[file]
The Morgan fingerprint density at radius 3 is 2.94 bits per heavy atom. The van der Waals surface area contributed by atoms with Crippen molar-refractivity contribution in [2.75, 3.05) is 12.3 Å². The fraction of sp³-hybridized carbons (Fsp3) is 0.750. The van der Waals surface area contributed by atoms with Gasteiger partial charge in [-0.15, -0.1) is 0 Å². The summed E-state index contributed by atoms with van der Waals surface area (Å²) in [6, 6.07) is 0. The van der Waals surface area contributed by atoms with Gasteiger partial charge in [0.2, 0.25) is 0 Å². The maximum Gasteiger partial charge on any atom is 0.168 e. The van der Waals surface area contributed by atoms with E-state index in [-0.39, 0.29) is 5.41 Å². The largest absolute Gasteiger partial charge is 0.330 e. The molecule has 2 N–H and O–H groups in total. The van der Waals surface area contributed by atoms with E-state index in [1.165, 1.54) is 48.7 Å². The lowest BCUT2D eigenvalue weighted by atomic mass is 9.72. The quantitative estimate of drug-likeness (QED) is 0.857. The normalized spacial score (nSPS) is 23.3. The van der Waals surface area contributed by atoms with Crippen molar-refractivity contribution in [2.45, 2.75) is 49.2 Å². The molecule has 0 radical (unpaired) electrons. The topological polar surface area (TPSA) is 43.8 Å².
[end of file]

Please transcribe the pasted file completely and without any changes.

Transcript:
The Morgan fingerprint density at radius 3 is 2.94 bits per heavy atom. The van der Waals surface area contributed by atoms with Crippen molar-refractivity contribution in [2.75, 3.05) is 12.3 Å². The fraction of sp³-hybridized carbons (Fsp3) is 0.750. The van der Waals surface area contributed by atoms with Gasteiger partial charge in [-0.15, -0.1) is 0 Å². The summed E-state index contributed by atoms with van der Waals surface area (Å²) in [6, 6.07) is 0. The van der Waals surface area contributed by atoms with Gasteiger partial charge in [0.2, 0.25) is 0 Å². The maximum Gasteiger partial charge on any atom is 0.168 e. The van der Waals surface area contributed by atoms with E-state index in [-0.39, 0.29) is 5.41 Å². The largest absolute Gasteiger partial charge is 0.330 e. The molecule has 2 N–H and O–H groups in total. The van der Waals surface area contributed by atoms with E-state index in [1.165, 1.54) is 48.7 Å². The lowest BCUT2D eigenvalue weighted by atomic mass is 9.72. The quantitative estimate of drug-likeness (QED) is 0.857. The normalized spacial score (nSPS) is 23.3. The van der Waals surface area contributed by atoms with Crippen molar-refractivity contribution in [2.45, 2.75) is 49.2 Å². The molecule has 0 radical (unpaired) electrons. The topological polar surface area (TPSA) is 43.8 Å².